The claim not the first setback to hit the MoD scheme; it was revealed earlier this year that part of it was the subject of a fraud investigation.
The payment dispute arose over the non-payment of an interim invoice. Carillion referred this to adjudication, and in September adjudicator Gwyn Owen ordered Devonport to pay £7.45m, as well as fees of just under £14,000, by 12 October.
The writ says Devonport has refused to pay the money and that it does not intend to honour the adjudication. According to the writ, the dockyard is arguing that the adjudication is invalid and unenforceable.
Carillion has asked the High Court to order the payment of the sum, along with interest of £1636 a day.
Carillion's writ also alleges that Davenport has breached its obligations under construction contracts regulations, and has refused to pay the adjudicator's fees.
The writ says the two firms entered into an agreement and subcontract in March 1999 and Carillion carried out civil engineering, building and M&E work to develop a dry dock in Devonport for refitting nuclear submarines.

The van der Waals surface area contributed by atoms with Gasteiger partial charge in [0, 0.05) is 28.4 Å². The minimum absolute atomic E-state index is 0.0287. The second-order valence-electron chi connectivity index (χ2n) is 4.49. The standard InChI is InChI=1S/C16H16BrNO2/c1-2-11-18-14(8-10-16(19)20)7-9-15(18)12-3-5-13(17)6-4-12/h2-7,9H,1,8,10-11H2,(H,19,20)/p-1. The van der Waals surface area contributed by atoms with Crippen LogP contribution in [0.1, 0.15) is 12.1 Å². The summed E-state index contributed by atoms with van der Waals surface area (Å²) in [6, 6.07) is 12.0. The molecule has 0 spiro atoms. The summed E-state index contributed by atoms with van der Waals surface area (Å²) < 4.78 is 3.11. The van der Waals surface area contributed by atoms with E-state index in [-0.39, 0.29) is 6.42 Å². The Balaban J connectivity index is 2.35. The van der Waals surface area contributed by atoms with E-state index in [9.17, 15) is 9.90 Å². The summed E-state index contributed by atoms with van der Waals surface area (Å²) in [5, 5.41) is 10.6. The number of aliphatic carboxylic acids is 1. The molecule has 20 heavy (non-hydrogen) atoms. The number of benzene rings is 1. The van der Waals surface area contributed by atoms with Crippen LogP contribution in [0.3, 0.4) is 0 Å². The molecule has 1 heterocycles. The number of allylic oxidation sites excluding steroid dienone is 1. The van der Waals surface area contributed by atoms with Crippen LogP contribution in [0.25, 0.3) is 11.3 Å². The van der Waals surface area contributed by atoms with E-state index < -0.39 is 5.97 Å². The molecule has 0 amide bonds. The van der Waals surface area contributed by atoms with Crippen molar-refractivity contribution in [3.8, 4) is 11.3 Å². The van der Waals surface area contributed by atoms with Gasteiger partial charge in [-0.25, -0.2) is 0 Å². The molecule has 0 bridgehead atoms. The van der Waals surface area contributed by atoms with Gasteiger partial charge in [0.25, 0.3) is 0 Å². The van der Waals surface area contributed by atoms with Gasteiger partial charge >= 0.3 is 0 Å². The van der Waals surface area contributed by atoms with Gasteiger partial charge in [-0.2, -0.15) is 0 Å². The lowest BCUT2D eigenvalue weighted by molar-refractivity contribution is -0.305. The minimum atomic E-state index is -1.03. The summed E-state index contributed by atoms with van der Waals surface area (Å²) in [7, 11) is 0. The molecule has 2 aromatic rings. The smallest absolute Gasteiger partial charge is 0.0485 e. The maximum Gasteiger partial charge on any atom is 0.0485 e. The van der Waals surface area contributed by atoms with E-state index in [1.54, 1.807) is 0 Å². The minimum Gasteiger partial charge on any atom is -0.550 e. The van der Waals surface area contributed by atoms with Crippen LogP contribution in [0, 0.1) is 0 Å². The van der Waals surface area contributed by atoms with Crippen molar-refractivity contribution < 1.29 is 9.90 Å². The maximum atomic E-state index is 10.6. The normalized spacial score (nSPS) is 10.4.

A statement from Devonport Royal Dockyard said: "The value of a contract associated with the recent nuclear facilities upgrade project at Devonport is the subject of ongoing discussion between Devonport, Carillion and the parties' advisers.
If a settlement is not reached then the matter will be settled through litigation. Devonport has no further comment on the matter."
In August it was revealed that contractors working on the project are at the centre of a multimillion-pound fraud investigation. MoD police are investigating allegations that labour was double-booked.
Building understands Carillion is not one of the firms facing investigation.
The eight-year project is the subject of an investigation by the National Audit Office after its costs increased from £417m to an estimated £679m.